Weekend Gold Coast Bulletin
Market dogs on nose for a reason
SOME of Australia’s biggest business names are a long way from this year’s stockmarket record highs, and are stinging investors with shrinking share prices.
Almost 20 per cent of the nation’s largest 200 stocks have lost value over the past year, with some down more than one-third including AMP, energy giant AGL and former star The a2 Milk Company.
Buying sharemarket strugglers can be an opportunity to make money on the rebound, but investment analysts say picking potential winners is difficult.
“Catching falling knives can be a dangerous hobby,” Redpoint Investment Management CEO Max Cappetta said.
Shares in former top 20 stock AMP have dropped 38 per cent in a year, and are down 80 per cent over five years, and Mr Cappetta said while it looked like reasonable value it was “cheap for a reason”.
“AMP is in a state of transition and is still recovering, reputation wise, from the findings of the royal commission and subsequent turnover of both key staff and management,” he said.
AGL Energy and Origin Energy are also among the worst 10 performers on the ASX 200, suffering from the world’s transition to clean energy and lower wholesale energy prices as solar power generation surges.
“AGL looks to be in a worse position as it remains heavily reliant on coal,” Mr Cappetta said.
Portfolio manager Chris Conway, from investment newsletter Marcus Today, said AGL’s share price peaked at $28 in 2017 but was now near $8. “It’s not like it’s just had a bad 12 months – there’s four years of experience,” he said.
“You would have to be a brave soul to stand in front of that freight train. I wouldn’t touch it.”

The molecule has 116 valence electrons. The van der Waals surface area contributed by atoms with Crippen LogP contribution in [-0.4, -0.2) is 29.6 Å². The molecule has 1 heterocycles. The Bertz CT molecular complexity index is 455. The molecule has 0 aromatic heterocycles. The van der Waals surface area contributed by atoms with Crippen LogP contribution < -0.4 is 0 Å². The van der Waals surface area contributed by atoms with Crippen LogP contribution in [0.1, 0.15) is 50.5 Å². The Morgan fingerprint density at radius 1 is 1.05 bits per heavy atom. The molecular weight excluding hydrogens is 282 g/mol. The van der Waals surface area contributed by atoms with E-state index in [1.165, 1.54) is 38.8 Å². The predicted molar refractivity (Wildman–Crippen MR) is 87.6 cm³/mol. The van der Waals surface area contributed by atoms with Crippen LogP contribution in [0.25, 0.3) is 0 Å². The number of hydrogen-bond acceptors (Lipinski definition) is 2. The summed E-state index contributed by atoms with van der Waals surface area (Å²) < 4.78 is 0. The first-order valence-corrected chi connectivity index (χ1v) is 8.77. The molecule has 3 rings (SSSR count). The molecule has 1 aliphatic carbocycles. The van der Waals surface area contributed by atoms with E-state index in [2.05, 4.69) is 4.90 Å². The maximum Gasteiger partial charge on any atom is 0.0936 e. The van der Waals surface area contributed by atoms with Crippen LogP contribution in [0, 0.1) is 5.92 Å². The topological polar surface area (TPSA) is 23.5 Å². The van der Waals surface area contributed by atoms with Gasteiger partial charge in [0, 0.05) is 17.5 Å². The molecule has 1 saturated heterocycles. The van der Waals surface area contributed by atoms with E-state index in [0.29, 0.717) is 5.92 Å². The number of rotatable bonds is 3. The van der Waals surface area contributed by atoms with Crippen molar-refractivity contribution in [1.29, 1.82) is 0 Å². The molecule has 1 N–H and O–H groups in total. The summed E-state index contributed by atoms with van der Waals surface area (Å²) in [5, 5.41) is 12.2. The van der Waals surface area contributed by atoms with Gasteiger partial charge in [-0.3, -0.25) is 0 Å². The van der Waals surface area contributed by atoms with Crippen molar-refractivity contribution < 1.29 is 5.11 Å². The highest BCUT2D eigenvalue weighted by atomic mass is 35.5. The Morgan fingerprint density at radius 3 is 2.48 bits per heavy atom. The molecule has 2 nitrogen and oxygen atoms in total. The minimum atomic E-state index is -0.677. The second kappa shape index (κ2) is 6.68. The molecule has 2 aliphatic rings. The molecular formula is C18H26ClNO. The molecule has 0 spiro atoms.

Mr Conway said Origin had a better asset mix that was more focused on renewables, and other unloved stocks could become winners.
“There’s the potential to find a bargain within the dog basket – a lot of companies are under duress so try and identify opportunities,” he said.
Former market darling The a2 Milk Company is down 65 per cent, hit by rising competition, profit downgrades and Covid’s international border closures preventing Chinese students from bringing its milk powders home.
Four of the 10 worst performers were goldminers. “Gold is a safe haven, but no one has wanted safe havens as equity markets have been at record highs,” said Mr Conway, adding that several goldminers had high-quality operations and would bounce back.
Artificial intelligence company Appen suffered the heaviest falls, down 66 per cent, and Baker Young managed portfolio analyst Toby Grimm said the company had missed its earnings forecasts.
“That’s a watching brief – it could potentially have a significant rebound if they start delivering on some of their deferred projects,” he said.
Mr Grimm was less positive about AMP and AGL, and said investors could diversify by holding some unloved stocks.
“You don’t want to overdo the risk,” he said. “There’s outsized potential in getting in when there’s blood on the streets, but limit it to a small part of your portfolio.”